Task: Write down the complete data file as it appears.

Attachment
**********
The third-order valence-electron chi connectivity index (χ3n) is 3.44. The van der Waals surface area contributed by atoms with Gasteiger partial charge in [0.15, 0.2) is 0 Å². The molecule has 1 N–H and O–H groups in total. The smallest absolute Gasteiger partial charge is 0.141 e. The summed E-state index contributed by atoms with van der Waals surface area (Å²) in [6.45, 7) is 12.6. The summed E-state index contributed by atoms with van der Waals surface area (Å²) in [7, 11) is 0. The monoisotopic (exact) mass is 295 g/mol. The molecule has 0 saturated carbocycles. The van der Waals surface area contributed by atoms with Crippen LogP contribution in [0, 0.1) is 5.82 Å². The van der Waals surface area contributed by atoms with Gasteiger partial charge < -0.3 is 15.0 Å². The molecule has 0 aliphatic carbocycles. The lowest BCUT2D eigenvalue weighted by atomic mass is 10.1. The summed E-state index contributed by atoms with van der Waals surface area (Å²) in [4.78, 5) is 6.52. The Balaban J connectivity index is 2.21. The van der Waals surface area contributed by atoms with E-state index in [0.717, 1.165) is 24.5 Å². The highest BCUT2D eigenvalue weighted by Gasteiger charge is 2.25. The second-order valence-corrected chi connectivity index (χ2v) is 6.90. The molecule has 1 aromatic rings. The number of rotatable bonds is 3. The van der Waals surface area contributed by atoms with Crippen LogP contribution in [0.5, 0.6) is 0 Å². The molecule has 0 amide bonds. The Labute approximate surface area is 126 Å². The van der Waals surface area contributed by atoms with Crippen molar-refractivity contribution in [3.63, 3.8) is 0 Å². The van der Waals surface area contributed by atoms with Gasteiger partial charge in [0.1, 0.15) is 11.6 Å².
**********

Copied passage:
The third-order valence-electron chi connectivity index (χ3n) is 3.44. The van der Waals surface area contributed by atoms with Gasteiger partial charge in [0.15, 0.2) is 0 Å². The molecule has 1 N–H and O–H groups in total. The smallest absolute Gasteiger partial charge is 0.141 e. The summed E-state index contributed by atoms with van der Waals surface area (Å²) in [6.45, 7) is 12.6. The summed E-state index contributed by atoms with van der Waals surface area (Å²) in [7, 11) is 0. The monoisotopic (exact) mass is 295 g/mol. The molecule has 0 saturated carbocycles. The van der Waals surface area contributed by atoms with Crippen LogP contribution in [0, 0.1) is 5.82 Å². The van der Waals surface area contributed by atoms with Gasteiger partial charge < -0.3 is 15.0 Å². The molecule has 0 aliphatic carbocycles. The lowest BCUT2D eigenvalue weighted by atomic mass is 10.1. The summed E-state index contributed by atoms with van der Waals surface area (Å²) in [4.78, 5) is 6.52. The Balaban J connectivity index is 2.21. The van der Waals surface area contributed by atoms with E-state index in [0.717, 1.165) is 24.5 Å². The highest BCUT2D eigenvalue weighted by Gasteiger charge is 2.25. The second-order valence-corrected chi connectivity index (χ2v) is 6.90. The molecule has 1 aromatic rings. The number of rotatable bonds is 3. The van der Waals surface area contributed by atoms with Crippen LogP contribution in [0.5, 0.6) is 0 Å². The molecule has 0 amide bonds. The Labute approximate surface area is 126 Å². The van der Waals surface area contributed by atoms with Crippen molar-refractivity contribution in [3.63, 3.8) is 0 Å². The van der Waals surface area contributed by atoms with Gasteiger partial charge in [0.1, 0.15) is 11.6 Å².